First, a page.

Spring is approaching along with the industry conference season. Thousands of delegates converge on cities often known for fun and entertainment. Hosting conferences in places people want to visit is a draw to increase attendance. Unfortunately, this brings it’s own share of problems.
1. Do not consider the conference as a paid vacation. Years ago, companies organized conferences as recognition trips. Spouses were included. Pillow presents motivated attendees who earn six figures to rush back to their hotel rooms to see what luxury gift item the firm delivered to their room that night. Today, conferences are considered training meetings.
Do: Consider the conference as a learning event. If you would like a vacation, extend your stay for a couple of nights before or after the conference.
2. Do not buy into “Attending the general session is for chumps” mindset. Some people do not want to get up early and attend meetings. They sleep in after partying at night. They feel the platform sessions are for the new people attending the conference. They have heard it all before.
Do: Bear in mind technology has advanced to the point where conference attendees often scan into sessions with their registration badges. The firm will know if you skipped meetings.
3. Do not assume “I can get my CE credits later in the year.” Many professions require professionals to attain a certain amount of credits to keep their licenses current. One of the features of industry conferences is providing opportunities to get these credits. The longer in the year you wait, the harder it will be to get them as year end approaches.
Do: Before the conference, review the agenda and see which workshops award CE credits. Sign up for as many as you can. Maybe you can complete your annual requirement at the conference.
4. Do not sit in the back of the workshop and scroll through e-mails and social media. Some people show up but do not engage. You came across these folks in college classes too. Some people sit up front, others in the back row.
Do: Take the workshop seriously. Meet the speaker. Exchange business cards. Ask questions. Access and review the study materials.
5. Do not avoid the vendor section. Conferences have sponsors. They might have short educational lectures taking place at scheduled times in a dedicated theater in the vendor area. Do not have the attitude “I don’t want people to try and sell me something,” especially if you are in the sales business yourself.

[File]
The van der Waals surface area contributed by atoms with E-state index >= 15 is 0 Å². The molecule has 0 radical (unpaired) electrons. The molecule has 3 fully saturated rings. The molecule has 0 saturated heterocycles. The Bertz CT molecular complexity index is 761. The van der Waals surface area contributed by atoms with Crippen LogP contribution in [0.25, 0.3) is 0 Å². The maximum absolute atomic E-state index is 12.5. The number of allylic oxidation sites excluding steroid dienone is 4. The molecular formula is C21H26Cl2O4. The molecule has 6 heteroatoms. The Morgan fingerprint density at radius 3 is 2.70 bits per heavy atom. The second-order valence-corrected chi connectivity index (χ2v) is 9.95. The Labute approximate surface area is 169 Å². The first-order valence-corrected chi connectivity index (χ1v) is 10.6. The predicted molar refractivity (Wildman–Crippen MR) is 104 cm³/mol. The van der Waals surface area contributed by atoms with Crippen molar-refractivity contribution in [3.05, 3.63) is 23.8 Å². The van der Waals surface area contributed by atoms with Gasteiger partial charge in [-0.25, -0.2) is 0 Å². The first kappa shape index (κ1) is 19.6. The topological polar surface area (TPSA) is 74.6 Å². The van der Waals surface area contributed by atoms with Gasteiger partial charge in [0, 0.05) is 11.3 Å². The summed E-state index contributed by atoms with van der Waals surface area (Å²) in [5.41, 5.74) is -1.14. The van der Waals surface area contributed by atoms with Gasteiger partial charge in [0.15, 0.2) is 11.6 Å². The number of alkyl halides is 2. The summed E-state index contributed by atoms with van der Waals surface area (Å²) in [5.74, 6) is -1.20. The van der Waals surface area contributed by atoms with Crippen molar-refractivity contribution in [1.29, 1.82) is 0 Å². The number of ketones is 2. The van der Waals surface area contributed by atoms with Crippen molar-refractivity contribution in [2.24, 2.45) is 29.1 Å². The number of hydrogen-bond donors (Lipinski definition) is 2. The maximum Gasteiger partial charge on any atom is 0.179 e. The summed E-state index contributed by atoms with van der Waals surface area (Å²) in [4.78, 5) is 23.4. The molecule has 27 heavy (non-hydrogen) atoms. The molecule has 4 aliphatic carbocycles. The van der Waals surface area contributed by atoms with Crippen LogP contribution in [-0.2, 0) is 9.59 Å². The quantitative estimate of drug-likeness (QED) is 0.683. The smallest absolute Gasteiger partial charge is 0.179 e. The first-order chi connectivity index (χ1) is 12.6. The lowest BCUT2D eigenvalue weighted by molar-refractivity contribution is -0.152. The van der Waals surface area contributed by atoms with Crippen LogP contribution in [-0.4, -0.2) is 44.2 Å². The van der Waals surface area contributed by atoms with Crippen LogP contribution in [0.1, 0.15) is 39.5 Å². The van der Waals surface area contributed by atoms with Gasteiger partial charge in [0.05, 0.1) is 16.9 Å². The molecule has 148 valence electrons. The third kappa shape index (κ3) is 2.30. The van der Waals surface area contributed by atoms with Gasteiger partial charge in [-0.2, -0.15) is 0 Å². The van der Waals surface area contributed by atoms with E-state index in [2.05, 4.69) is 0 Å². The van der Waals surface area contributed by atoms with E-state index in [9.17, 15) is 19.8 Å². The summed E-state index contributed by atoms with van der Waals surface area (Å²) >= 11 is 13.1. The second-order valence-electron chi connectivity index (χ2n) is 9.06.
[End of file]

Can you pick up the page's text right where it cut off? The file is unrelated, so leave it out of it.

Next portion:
Do: Walk around the vendor area during break time. See who you know at different booths. These might be the same wholesalers or sales reps that call on your office. Review the program for the lectures presented in the theater.
6. Do not fail to see the big picture. A major focus of conferences is “The state of the industry.” The organizers often bring in industry experts as keynote speakers. These presentations are usually backed up by research and the slides are available.
Do: Step back and take it all in. Ask the presenter an insightful question. Clients back home will be impressed when you tell the story later.
7. Do not assume all presentations and workshops are intendid to sell you something. This is an easy assumption to make if they are supported by sponsorship or are talking about tools based on technology. The sponsors are probably required to provide educational training.
Do: Consider your niche. Think about your business plan. Where are your weak spots, those areas you need to learn more about. Review the conference agenda and mark off the sessions where you will get the most benefit.
8. Do not stick with your friends for the entire conference. You traveled with friends from the office. You are comfortable around them. You know some fellow delegates you only see at the annual meeting. It is easy to only spend time with people you know.
Do: Attend the mixer type receptions. Meet new people. If first time attendees wear a special badge, congratulate them on attending their first conference. Make them feel welcome. Chat with the people sitting around you once the workshop is over. Take an empty seat at lunch next to someone you never met. Expand your circle of connections.
9. Do not avoid the area selling books by speakers. It is amazing how people in sales can be resistant to people trying to sell them something! You might have listened to a great speaker. You have a team back in the office. How are you going to share the ideas you learned?
Do: A good way to share ideas with your team is to buy the book they wrote and bring it home. You might read it first, highlighting the sections that impressed you during their presentation.
10. Do not spend nights in town carousing. The cities chosen for conferences are often places known for their party atmosphere. You are a stranger in a strange land. You might still be wearing your conference ID card of a cord around your neck. You look like a tourist. You could get mugged. If you drank too much and behaved badly, you could get arrested.
Do: If you want to socialize with fellow delegates, try to do it at the conference hotels. These are often connected to the conference center by walkways. There should be bright lights and plenty of cameras. It should be a safer environment. The presence of senior management might mean rounds of drinks are picked up. (A good thing.) It may also moderate behavior. (Another good thing.)
Conferences are a good thing for many reasons. Try to be sure your time at the meeting is well spent.